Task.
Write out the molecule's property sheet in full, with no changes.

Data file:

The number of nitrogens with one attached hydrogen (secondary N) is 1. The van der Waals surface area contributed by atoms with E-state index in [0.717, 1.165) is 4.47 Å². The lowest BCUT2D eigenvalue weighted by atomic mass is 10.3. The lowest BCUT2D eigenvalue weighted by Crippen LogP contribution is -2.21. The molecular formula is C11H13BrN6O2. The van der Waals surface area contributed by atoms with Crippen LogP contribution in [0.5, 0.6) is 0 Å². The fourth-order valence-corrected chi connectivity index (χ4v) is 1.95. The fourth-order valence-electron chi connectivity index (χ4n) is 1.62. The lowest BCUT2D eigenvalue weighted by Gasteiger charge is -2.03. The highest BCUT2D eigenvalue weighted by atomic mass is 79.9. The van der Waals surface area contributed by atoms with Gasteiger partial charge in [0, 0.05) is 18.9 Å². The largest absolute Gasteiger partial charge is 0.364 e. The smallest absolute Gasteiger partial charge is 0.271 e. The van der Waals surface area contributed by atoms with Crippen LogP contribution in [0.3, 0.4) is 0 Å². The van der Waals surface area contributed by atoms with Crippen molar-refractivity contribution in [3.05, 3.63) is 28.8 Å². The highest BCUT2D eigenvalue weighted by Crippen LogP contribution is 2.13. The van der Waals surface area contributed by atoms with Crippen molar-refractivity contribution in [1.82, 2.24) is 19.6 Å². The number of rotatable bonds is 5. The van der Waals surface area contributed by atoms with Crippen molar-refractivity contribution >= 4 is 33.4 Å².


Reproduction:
The number of nitrogens with one attached hydrogen (secondary N) is 1. The van der Waals surface area contributed by atoms with E-state index in [0.717, 1.165) is 4.47 Å². The lowest BCUT2D eigenvalue weighted by atomic mass is 10.3. The lowest BCUT2D eigenvalue weighted by Crippen LogP contribution is -2.21. The molecular formula is C11H13BrN6O2. The van der Waals surface area contributed by atoms with Crippen LogP contribution in [0.5, 0.6) is 0 Å². The fourth-order valence-corrected chi connectivity index (χ4v) is 1.95. The fourth-order valence-electron chi connectivity index (χ4n) is 1.62. The lowest BCUT2D eigenvalue weighted by Gasteiger charge is -2.03. The highest BCUT2D eigenvalue weighted by atomic mass is 79.9. The van der Waals surface area contributed by atoms with Gasteiger partial charge in [0, 0.05) is 18.9 Å². The largest absolute Gasteiger partial charge is 0.364 e. The smallest absolute Gasteiger partial charge is 0.271 e. The van der Waals surface area contributed by atoms with Crippen LogP contribution in [0.3, 0.4) is 0 Å². The van der Waals surface area contributed by atoms with Crippen molar-refractivity contribution in [3.05, 3.63) is 28.8 Å². The highest BCUT2D eigenvalue weighted by Crippen LogP contribution is 2.13. The van der Waals surface area contributed by atoms with Crippen molar-refractivity contribution in [1.82, 2.24) is 19.6 Å². The number of rotatable bonds is 5. The van der Waals surface area contributed by atoms with Crippen molar-refractivity contribution >= 4 is 33.4 Å².